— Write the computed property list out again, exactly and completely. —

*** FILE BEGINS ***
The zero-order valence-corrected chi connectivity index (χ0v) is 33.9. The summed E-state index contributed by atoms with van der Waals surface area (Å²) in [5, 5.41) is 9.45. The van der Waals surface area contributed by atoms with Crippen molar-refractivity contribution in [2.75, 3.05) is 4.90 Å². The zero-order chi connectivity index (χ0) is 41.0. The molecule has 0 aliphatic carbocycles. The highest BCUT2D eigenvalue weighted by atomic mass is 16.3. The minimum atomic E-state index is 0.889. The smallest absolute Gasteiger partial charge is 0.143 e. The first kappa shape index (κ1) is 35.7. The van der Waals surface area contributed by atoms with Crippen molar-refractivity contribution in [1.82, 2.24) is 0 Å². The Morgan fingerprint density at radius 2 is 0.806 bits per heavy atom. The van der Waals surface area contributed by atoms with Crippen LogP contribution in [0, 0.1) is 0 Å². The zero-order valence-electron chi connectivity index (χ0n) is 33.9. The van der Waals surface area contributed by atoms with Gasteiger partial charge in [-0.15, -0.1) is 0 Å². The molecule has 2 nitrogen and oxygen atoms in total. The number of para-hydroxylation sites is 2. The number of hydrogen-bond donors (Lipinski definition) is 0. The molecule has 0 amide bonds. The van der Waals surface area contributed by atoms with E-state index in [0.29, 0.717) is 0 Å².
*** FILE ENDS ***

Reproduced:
The zero-order valence-corrected chi connectivity index (χ0v) is 33.9. The summed E-state index contributed by atoms with van der Waals surface area (Å²) in [5, 5.41) is 9.45. The van der Waals surface area contributed by atoms with Crippen molar-refractivity contribution in [2.75, 3.05) is 4.90 Å². The zero-order chi connectivity index (χ0) is 41.0. The molecule has 0 aliphatic carbocycles. The highest BCUT2D eigenvalue weighted by atomic mass is 16.3. The minimum atomic E-state index is 0.889. The smallest absolute Gasteiger partial charge is 0.143 e. The first kappa shape index (κ1) is 35.7. The van der Waals surface area contributed by atoms with Crippen molar-refractivity contribution in [1.82, 2.24) is 0 Å². The Morgan fingerprint density at radius 2 is 0.806 bits per heavy atom. The van der Waals surface area contributed by atoms with Crippen LogP contribution in [0, 0.1) is 0 Å². The zero-order valence-electron chi connectivity index (χ0n) is 33.9. The van der Waals surface area contributed by atoms with Gasteiger partial charge in [-0.15, -0.1) is 0 Å². The molecule has 2 nitrogen and oxygen atoms in total. The number of para-hydroxylation sites is 2. The number of hydrogen-bond donors (Lipinski definition) is 0. The molecule has 0 amide bonds. The van der Waals surface area contributed by atoms with E-state index in [0.29, 0.717) is 0 Å².